Monday, November 9, 2009

DVD Review: Blassreiter, the Complete Series, Part 1

A Gonzo/Nitro anime, you say? Cybernetic zombies, you say? Where do I sign up!?

I gotta admit that I'm a sucker for Gonzo animation. I love their stuff, generally speaking. Sure they pump out a fair amount of blah, but when they're on the ball you couldn't ask for a better production company. Direction, story, design, and animation are their strongest attributes when all cylinders are firing, and their shows generally stand out due to these merits. Blassreiter is pretty much all that and a bag of chips.

Set a decent click into the future, Blassreiter takes place in a world where racing is pretty darned popular, technology has grown slightly beyond where it is now, and cybernetic zombies are turned deceased loved ones into horrific killing machines. At the start of the show a dead woman comes to life during a bike race and causes quite the ruckus. She/it kills some people and sends one of the world's best racers, a guy named Gerd, into the hospital paralyzed from the waist down. Before he blacked out Gerd saw another monster arrive on the scene, but this one seemed to be fighting off the other.

Soon after this introduction we see Gerd bedridden and miserable. A buddy of his tries to give him a pep-talk, but it doesn't really do any good. Gerd's world crumbles down around him and after one thing leads to another he accepts a mysterious pill from some lady with green hair. Overnight he's transformed from a paralytic patient into a being with great power. That night he becomes an Amalgam.

Amalgams, or Demoniacs, are the names given to the undead that rise and kill people indiscriminately. An organization known as the XAT combats these creatures with human weapons, but in all fairness it's kind of an uphill battle. The monsters have the ability to combine with other pieces of technology and elements, so killing one is extremely hard. Just think of shooting the legs off of your prey only to watch them combine forms with a car and drive off. It's frustrating I'm sure!

Historically in this setting only the dead can actually come back to life in the form of an Amalgam. Gerd becomes a rare breed though, since he remains alive and retains his humanity. He's a bridge between the Demoniacs and humanity, and could be considered part of an evolutionary jump. Unfortunately things don't really go so well for him at this point. Let's just say the stress of being something other than human gets to him and the public isn't very interested in having a Demoniac run around town.

Despite what happens to Gerd, there is another similar person cruising around Germany as well. Joseph is a loner with a bike who transforms into one of the most badass Demoniacs out there. He seems to have a mission here, and winds up on the opposite end of XAT's stick (except in this case the "stick" is a sniper rifle). It's clear from the beginning that while there are other major characters that stand out, Joseph is arguably the main focal point. Almost all events happen around him, and he's in the thick of things more often than not. His cool demeanor and bitching Demoniac design definitely makes him an interesting character to watch, and there's an air of mystery around him that only magnifies as we learn more about the people that surround him.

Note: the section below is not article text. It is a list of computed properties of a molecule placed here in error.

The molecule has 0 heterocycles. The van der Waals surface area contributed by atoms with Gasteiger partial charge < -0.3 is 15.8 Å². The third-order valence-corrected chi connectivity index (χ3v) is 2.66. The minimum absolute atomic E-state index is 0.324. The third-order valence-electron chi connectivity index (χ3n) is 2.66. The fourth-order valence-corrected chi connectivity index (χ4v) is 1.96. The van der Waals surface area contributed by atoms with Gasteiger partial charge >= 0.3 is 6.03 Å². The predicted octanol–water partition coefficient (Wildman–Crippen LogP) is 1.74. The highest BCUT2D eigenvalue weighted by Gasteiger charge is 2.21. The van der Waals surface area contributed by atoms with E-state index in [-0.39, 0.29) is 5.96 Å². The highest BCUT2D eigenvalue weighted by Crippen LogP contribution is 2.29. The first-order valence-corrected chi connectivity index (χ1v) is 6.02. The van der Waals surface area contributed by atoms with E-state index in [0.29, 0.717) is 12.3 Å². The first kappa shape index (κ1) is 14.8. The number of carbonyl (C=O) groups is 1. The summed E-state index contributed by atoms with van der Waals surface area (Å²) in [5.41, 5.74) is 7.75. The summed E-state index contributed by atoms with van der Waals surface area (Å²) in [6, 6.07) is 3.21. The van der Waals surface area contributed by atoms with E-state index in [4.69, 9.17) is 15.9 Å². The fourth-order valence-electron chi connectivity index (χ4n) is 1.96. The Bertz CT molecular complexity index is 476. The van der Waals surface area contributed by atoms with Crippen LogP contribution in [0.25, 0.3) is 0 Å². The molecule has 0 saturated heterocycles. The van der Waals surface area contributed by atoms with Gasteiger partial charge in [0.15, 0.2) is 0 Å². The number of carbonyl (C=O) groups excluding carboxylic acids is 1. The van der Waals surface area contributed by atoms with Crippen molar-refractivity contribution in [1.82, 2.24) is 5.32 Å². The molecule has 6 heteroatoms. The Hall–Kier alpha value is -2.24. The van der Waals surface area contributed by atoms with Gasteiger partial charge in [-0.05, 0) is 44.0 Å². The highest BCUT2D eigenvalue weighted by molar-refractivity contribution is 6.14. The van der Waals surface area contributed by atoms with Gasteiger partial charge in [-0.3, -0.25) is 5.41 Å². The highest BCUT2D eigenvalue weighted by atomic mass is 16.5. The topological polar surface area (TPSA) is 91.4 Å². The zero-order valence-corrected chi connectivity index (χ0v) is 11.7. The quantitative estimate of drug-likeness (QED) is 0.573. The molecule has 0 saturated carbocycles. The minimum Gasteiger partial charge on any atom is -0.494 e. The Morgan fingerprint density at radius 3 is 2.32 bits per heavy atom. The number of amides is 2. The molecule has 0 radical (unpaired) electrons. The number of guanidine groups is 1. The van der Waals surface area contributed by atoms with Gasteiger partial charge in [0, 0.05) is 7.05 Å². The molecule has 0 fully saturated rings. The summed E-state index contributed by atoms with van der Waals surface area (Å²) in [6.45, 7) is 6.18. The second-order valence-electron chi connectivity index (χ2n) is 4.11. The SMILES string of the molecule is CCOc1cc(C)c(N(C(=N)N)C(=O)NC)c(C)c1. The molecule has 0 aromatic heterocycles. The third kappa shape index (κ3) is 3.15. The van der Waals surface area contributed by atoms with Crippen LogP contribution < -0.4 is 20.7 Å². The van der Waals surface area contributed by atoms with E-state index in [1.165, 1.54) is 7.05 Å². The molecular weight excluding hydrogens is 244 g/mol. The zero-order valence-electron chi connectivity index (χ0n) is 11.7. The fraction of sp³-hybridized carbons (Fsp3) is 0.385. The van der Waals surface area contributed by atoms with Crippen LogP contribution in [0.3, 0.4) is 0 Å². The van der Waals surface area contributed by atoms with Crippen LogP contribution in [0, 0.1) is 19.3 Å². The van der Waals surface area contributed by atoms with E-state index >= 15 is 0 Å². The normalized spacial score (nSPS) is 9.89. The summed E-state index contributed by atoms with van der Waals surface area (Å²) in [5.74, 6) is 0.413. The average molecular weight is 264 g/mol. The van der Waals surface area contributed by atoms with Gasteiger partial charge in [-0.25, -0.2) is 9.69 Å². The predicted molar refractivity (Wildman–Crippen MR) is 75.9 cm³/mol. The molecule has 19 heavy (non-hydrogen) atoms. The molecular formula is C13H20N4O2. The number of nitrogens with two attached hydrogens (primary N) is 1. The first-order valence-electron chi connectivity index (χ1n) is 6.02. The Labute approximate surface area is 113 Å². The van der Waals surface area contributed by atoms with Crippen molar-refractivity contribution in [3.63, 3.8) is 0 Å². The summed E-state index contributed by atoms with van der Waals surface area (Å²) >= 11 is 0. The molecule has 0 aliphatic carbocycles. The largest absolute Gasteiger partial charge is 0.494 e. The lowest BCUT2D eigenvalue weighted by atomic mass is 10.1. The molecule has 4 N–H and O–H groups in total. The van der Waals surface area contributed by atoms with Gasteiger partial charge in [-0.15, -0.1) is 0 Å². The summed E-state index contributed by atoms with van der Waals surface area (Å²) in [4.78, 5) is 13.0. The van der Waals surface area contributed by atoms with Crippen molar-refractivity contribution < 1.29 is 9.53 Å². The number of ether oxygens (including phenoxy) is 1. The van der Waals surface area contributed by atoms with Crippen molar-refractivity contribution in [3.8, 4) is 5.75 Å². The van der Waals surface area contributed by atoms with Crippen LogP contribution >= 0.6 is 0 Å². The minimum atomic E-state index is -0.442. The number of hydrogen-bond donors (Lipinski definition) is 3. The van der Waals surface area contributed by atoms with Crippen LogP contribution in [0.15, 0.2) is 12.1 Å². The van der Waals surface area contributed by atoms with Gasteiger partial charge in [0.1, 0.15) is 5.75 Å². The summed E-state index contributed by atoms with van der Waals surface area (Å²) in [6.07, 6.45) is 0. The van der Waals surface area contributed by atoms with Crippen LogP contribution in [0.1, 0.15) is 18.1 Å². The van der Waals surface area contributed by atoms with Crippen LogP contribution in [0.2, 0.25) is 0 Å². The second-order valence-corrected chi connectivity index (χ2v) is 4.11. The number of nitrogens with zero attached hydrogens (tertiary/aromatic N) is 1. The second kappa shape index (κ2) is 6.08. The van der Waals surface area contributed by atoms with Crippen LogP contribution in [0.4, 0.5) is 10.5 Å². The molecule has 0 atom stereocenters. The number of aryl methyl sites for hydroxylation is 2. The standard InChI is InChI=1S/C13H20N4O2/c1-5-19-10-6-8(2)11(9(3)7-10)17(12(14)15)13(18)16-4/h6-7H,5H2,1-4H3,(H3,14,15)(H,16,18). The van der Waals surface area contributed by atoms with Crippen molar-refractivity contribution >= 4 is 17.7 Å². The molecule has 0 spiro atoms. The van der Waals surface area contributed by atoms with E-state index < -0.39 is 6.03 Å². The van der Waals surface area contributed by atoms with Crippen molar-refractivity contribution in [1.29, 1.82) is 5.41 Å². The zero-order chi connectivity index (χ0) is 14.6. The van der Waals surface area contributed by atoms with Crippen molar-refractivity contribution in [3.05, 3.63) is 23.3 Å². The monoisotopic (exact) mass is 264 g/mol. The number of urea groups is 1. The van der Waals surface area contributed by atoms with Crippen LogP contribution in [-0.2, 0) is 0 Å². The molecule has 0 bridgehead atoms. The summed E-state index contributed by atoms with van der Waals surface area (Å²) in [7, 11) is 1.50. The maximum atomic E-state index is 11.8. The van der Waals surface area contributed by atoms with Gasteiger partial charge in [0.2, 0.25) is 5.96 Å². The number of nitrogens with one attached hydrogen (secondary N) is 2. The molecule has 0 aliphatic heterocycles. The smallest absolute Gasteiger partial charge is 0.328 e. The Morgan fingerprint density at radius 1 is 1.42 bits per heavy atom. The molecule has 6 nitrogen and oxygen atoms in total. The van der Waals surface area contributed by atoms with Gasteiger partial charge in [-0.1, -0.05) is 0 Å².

I don't want to give away too much of what happens in this first part of Blassreiter, but let's just say the show kicks all kinds of ass. This set contains 12 episodes and the show contains a massive amount of continuity. There isn't an episodic bit in the bunch and as each story unfolds layers of depth are revealed that simply weren't there before. With that being said this show isn't exactly a masterpiece. There are some holes and some things kind of feel forced, or corny. However, if you're looking for a show with all kinds of action and a rich, mysterious plot this is definitely a fresh hot ticket.Blassreiter hits DVD with a 1.78:1 aspect ratio and has been enhanced for anamorphic playback. This one is sharp as a tack and you won't find a single bit of grain or compression artifacts anywhere in this transfer. I do have to say that during some of the scenes that heavily use CGI there are some moments where aliasing is prevalent, but they aren't too distracting thankfully. In addition to some great looking picture quality, the audio for Blassreiter is quite solid. The Japanese and English language tracks come with 5.1 output for that extra something. Both dubs are really good, especially the English one. For bonus features, this first part of Blassreiter comes with trailers, clean animations, and some promotional videos. There is also an audio commentary for the 12th episode here.

If you're looking for something new to watch and the thought of cybernetic zombies titillates you, then your ship has come in! Blassreiter is a fun series and this first part offers a lot that's worth celebrating. Come expecting to be entertained as you watch explosions, monsters being impaled, and badass character designs and you won't be disappointed. It's not high art, but good, entertaining anime doesn't need to be.

Maki Rating:

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